Below is a response by Law Enforcement Against Prohibition’s executive director, Major Neill Franklin (Ret.) addressed to the law enforcement readership of Law Officer:

Before Nixon declared the war on drugs in the early 1970s, policing was a different creature altogether. Police were the “good guys” going after the “bad guys”–the rapists, the murderers, the child molesters–most people could agree society was better without. Since that time, the very nature of policing has changed.

Today enforcing drug laws not only occupies a huge portion of police time, it forms much of the identity of the profession and of individual officers who dedicate their lives to serving the public. That’s why, to me, the finding that more officers support the legalization of marijuana possession than support the status quo is remarkable. Who among us questions such things lightly?  

But in other ways, this finding is unsurprising. I have always believed that those in …read more


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Mother Sentenced 20 Years for Killing Daughter with Morphine in Breast Milk – The Latest Drug War Tragedy

April 4, 2014 in Blogs

By Jan Frel, AlterNet

Sad stories like these are preventable.

A South Carolina judge has sentenced a former nurse to 20 years in prison for killing her six-week-old daughter with what prosecutors say was an overdose of morphine delivered through her breast milk. It appears to be the first prosecution of a mother killing her child with illegal toxins in her breast milk. 

From the AP:

An autopsy found a level of morphine in the baby's body that a pathologist testified could have been lethal for an adult. With no needle marks on the child's body, authorities decided the drugs must have gotten into the infant through her mother's milk, prosecutor Barry Barnette said.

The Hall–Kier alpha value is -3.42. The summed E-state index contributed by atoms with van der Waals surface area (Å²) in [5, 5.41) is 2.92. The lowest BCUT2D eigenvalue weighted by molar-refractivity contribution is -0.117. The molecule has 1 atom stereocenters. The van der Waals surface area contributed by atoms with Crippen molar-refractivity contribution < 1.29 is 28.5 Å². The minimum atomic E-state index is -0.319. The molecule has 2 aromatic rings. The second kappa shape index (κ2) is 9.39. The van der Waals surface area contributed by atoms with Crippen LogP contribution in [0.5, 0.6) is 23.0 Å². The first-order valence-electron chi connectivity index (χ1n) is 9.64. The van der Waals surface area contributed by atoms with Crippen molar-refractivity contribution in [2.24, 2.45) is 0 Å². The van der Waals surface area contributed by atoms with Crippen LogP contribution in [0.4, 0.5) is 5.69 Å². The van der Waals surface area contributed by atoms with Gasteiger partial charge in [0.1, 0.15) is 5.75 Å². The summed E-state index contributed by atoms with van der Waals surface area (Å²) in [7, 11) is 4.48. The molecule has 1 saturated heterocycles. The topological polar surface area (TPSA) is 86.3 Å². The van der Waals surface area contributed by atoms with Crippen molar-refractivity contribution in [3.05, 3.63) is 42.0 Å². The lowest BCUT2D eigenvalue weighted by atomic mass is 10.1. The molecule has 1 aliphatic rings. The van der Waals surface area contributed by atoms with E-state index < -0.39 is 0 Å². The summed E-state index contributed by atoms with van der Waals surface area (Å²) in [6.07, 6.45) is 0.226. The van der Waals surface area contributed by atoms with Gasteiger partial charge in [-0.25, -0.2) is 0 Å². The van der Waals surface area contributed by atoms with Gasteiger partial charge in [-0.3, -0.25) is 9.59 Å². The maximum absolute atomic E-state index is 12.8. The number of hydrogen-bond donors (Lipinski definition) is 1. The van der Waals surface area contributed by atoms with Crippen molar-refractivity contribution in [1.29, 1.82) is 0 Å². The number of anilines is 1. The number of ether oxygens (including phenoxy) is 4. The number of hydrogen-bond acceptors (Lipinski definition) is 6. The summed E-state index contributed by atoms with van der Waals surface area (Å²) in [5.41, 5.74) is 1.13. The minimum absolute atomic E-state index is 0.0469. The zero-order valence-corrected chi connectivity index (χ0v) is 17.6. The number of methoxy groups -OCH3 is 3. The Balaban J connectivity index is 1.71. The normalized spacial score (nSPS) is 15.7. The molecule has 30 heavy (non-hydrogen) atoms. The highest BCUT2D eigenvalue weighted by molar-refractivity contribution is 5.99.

A review of her medical records showed [Mother Stephanie] Greene carefully hid her pregnancy from her primary doctor. After a home pregnancy test showed she was pregnant, she told her primary doctor she needed to go to a gynecologist for a birth control. She then got prenatal care from that doctor while not telling her all the painkillers she was taking. She also skipped appointments with her primary physician when it was obvious she was pregnant and sent her husband to pick up her painkiller prescriptions, Barnette said.

It's a tragic story, and it could have been prevented in a society that doesn't stigmatize opiate addiction, jails chronic drug users, ostracizes pregnant addicts, and lacks the capacity to help mothers make important decisions and the health of their children. How did Greene's addiction start? 

Greene spent more than 10 years racked with chronic pain after a car wreck before her unexpected pregnancy with her husband in 2010, attorney Rauch Wise said. Society wants to portray people who need painkillers as drug addicts and horrible people, but Greene and others often are just trying to get through each day without debilitating pain, her lawyer said. ”She needed those meds to get up in the morning and function. … She was on total disability because of her pain, her fibromyalgia and all the other things wrong with her.”

As Jag Davies recently wrote for AlterNet, the time is nigh — tragedies …read more


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Public Schools Can’t Help but Curb Freedom of Expression

April 4, 2014 in Economics

By Neal McCluskey

Neal McCluskey

It was trending on Twitter all day on Tuesday: #ReligiousFreedomForAll. The impetus was the Sebelius v. Hobby Lobby case being argued before the Supreme Court, and disgust over government forcing people to pay for medical treatments they find immoral. But if people cared about public schooling as much as they do Obamacare, hashtags defending all kinds of freedom would be the daily norm on Twitter.